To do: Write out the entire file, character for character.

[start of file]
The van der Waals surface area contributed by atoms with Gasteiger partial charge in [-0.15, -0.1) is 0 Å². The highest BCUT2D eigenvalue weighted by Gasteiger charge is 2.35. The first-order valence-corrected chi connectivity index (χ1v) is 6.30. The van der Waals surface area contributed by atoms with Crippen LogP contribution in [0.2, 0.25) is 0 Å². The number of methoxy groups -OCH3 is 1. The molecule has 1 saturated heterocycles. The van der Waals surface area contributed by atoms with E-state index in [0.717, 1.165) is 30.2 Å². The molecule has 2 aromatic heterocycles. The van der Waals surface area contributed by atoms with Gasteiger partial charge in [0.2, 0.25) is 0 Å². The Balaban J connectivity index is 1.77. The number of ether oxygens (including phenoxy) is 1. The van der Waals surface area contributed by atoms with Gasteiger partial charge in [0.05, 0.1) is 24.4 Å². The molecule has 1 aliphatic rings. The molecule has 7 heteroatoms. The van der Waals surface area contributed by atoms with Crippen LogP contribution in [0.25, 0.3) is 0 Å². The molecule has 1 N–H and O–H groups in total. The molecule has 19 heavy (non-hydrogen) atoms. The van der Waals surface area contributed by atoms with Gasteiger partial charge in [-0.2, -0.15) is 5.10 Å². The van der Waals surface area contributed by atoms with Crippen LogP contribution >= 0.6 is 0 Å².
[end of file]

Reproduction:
The van der Waals surface area contributed by atoms with Gasteiger partial charge in [-0.15, -0.1) is 0 Å². The highest BCUT2D eigenvalue weighted by Gasteiger charge is 2.35. The first-order valence-corrected chi connectivity index (χ1v) is 6.30. The van der Waals surface area contributed by atoms with Crippen LogP contribution in [0.2, 0.25) is 0 Å². The number of methoxy groups -OCH3 is 1. The molecule has 1 saturated heterocycles. The van der Waals surface area contributed by atoms with E-state index in [0.717, 1.165) is 30.2 Å². The molecule has 2 aromatic heterocycles. The van der Waals surface area contributed by atoms with Gasteiger partial charge in [0.2, 0.25) is 0 Å². The Balaban J connectivity index is 1.77. The number of ether oxygens (including phenoxy) is 1. The van der Waals surface area contributed by atoms with Gasteiger partial charge in [0.05, 0.1) is 24.4 Å². The molecule has 1 aliphatic rings. The molecule has 7 heteroatoms. The van der Waals surface area contributed by atoms with Crippen LogP contribution in [0.25, 0.3) is 0 Å². The molecule has 1 N–H and O–H groups in total. The molecule has 19 heavy (non-hydrogen) atoms. The van der Waals surface area contributed by atoms with Gasteiger partial charge in [-0.2, -0.15) is 5.10 Å². The van der Waals surface area contributed by atoms with Crippen LogP contribution >= 0.6 is 0 Å².